Risks around future Official Cash Rate movements are equally weighted, reflecting balanced risks around inflation, Reserve Bank Governor Graeme Wheeler said today in a speech.
Speaking to Craigs Investment Partners’ Investor Day in Auckland, Mr Wheeler noted that the Bank’s February Monetary Policy Statement included a neutral bias with an unchanged OCR track until late 2019.
Expanding on the main risks around the interest rate projections, Mr Wheeler said: “In effect, there is an equal probability that the next OCR adjustment could be up or down. We consider the balance of risks for the global outlook to be downside. For the domestic economy, there is some potential upside for output growth if migration and commodity prices turn out to be stronger than forecast, but the risks around inflation look balanced.
“This means that if the economy were to develop in line with the Bank’s economic projections, which are based on several assumptions, then the OCR would remain at its current level over the next two years.
“However, small open economies such as New Zealand are hit by multiple shocks and the Bank assesses whether these, or a combination of them, warrants a change in monetary policy.”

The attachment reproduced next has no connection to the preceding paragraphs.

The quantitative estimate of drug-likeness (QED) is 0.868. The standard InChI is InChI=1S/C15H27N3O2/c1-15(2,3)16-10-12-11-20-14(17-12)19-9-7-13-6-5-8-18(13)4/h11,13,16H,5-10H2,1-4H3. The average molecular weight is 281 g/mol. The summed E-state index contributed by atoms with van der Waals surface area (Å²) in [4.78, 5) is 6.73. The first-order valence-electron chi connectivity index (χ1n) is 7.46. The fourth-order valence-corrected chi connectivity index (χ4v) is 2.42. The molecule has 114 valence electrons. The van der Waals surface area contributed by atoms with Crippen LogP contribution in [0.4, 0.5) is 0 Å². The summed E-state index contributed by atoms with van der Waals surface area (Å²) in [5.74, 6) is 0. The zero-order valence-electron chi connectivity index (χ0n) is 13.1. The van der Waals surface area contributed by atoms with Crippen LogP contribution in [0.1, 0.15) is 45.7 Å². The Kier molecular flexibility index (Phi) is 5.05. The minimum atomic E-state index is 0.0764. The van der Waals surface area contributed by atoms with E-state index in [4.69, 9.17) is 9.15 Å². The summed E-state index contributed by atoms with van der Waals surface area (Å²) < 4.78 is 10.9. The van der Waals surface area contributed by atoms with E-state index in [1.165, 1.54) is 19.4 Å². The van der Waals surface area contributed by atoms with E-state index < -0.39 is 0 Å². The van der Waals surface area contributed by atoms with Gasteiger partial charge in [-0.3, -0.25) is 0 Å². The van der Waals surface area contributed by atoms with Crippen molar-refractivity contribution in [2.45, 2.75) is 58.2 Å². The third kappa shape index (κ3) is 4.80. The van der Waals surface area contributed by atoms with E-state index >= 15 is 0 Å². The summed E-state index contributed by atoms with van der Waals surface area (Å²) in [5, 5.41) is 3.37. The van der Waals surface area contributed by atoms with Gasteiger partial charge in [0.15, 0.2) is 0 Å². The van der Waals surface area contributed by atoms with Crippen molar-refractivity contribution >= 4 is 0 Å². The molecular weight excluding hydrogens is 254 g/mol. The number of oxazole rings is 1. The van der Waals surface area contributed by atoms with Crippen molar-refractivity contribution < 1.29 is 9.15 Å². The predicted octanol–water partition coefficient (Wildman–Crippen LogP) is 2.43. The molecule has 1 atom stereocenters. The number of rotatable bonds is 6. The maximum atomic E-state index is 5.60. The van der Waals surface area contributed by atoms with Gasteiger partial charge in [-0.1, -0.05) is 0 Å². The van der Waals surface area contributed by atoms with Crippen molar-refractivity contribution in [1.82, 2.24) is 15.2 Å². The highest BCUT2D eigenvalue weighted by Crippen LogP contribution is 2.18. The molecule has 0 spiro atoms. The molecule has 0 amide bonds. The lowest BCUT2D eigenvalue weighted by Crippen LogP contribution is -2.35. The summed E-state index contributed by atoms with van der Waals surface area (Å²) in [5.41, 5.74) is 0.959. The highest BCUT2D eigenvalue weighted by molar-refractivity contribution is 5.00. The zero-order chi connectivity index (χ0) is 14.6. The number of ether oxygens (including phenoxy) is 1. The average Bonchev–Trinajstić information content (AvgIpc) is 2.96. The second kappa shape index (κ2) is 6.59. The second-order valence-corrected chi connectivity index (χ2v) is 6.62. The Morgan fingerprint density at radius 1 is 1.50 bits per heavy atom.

While the outlook for global growth has improved over the past six months due to rising commodity prices and stronger business and consumer sentiment, several major sources of uncertainty exist in Europe, China and the United States. The balance of risk in the global economy is on the downside.
“Many of the risks in these regions are well known, and already reflected in relative prices such as interest rates, exchange rates and commodity prices. The greatest source of uncertainty relates to the US Administration policies in respect to its ‘America first’ policy platform. Although a substantial US fiscal stimulus could be positive for growth in the global economy, the prospect of a marked increase in protectionism – coming at a time when global trade is growing slowly and trade disputes are increasing – would be expected to have sizeable impacts on the global economy.”
Domestically, there are several uncertainties around the economy, including the future path for commodity prices, the exchange rate, migration, the housing market, and household saving.
“The greatest source of uncertainty currently lies around the housing market and the possibility that imbalances in the housing market might deteriorate. Fortunately, house price inflation has moderated substantially in recent months, but it’s too early to say whether this moderation will continue.
“Another risk is that the exchange rate remains higher than projected in the MPS, suppressing tradables inflation and net exports. As we indicated in the MPS, whether monetary easing would be required to offset this would depend on the factors driving the exchange rate (e.g. weaker global growth, higher commodity prices) and how domestic capacity pressures were changing.
“Our assessment is that the risks around the OCR are equally weighted.”